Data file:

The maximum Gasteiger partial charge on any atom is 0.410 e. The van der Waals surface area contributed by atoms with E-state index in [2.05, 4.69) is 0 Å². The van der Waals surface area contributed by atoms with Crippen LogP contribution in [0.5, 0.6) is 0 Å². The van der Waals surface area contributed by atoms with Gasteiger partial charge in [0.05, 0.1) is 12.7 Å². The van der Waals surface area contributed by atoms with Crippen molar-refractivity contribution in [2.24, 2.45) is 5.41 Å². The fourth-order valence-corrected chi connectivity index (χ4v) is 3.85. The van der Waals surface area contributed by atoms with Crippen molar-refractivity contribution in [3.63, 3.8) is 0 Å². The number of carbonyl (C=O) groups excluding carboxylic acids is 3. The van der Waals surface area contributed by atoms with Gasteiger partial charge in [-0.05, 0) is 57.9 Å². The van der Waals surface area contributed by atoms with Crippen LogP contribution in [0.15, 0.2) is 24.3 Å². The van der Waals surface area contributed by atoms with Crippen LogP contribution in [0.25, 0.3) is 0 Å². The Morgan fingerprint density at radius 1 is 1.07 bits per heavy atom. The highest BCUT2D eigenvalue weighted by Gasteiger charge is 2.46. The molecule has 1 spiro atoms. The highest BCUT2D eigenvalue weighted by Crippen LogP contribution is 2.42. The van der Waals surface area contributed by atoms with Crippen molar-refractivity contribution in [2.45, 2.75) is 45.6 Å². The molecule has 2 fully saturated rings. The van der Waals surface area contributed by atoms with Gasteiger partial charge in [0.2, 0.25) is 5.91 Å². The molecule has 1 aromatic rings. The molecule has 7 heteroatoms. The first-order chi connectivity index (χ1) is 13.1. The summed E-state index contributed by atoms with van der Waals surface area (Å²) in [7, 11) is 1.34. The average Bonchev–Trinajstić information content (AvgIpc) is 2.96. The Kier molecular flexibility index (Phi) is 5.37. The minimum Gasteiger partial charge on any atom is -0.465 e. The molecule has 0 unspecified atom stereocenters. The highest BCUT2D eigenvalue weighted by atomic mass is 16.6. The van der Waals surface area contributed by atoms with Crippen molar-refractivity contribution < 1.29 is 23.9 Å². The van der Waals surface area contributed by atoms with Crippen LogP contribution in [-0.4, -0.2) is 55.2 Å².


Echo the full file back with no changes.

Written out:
The maximum Gasteiger partial charge on any atom is 0.410 e. The van der Waals surface area contributed by atoms with E-state index in [2.05, 4.69) is 0 Å². The van der Waals surface area contributed by atoms with Crippen LogP contribution in [0.5, 0.6) is 0 Å². The van der Waals surface area contributed by atoms with Gasteiger partial charge in [0.05, 0.1) is 12.7 Å². The van der Waals surface area contributed by atoms with Crippen molar-refractivity contribution in [2.24, 2.45) is 5.41 Å². The fourth-order valence-corrected chi connectivity index (χ4v) is 3.85. The van der Waals surface area contributed by atoms with Crippen molar-refractivity contribution in [3.63, 3.8) is 0 Å². The number of carbonyl (C=O) groups excluding carboxylic acids is 3. The van der Waals surface area contributed by atoms with Gasteiger partial charge in [-0.05, 0) is 57.9 Å². The van der Waals surface area contributed by atoms with Crippen LogP contribution in [0.15, 0.2) is 24.3 Å². The van der Waals surface area contributed by atoms with Crippen LogP contribution in [0.25, 0.3) is 0 Å². The Morgan fingerprint density at radius 1 is 1.07 bits per heavy atom. The highest BCUT2D eigenvalue weighted by Gasteiger charge is 2.46. The molecule has 1 spiro atoms. The highest BCUT2D eigenvalue weighted by Crippen LogP contribution is 2.42. The van der Waals surface area contributed by atoms with Crippen molar-refractivity contribution in [2.45, 2.75) is 45.6 Å². The molecule has 2 fully saturated rings. The van der Waals surface area contributed by atoms with Gasteiger partial charge in [0.2, 0.25) is 5.91 Å². The molecule has 1 aromatic rings. The molecule has 7 heteroatoms. The first-order chi connectivity index (χ1) is 13.1. The summed E-state index contributed by atoms with van der Waals surface area (Å²) in [7, 11) is 1.34. The average Bonchev–Trinajstić information content (AvgIpc) is 2.96. The Kier molecular flexibility index (Phi) is 5.37. The minimum Gasteiger partial charge on any atom is -0.465 e. The molecule has 0 unspecified atom stereocenters. The highest BCUT2D eigenvalue weighted by atomic mass is 16.6. The van der Waals surface area contributed by atoms with Crippen molar-refractivity contribution < 1.29 is 23.9 Å². The van der Waals surface area contributed by atoms with Crippen LogP contribution in [-0.4, -0.2) is 55.2 Å².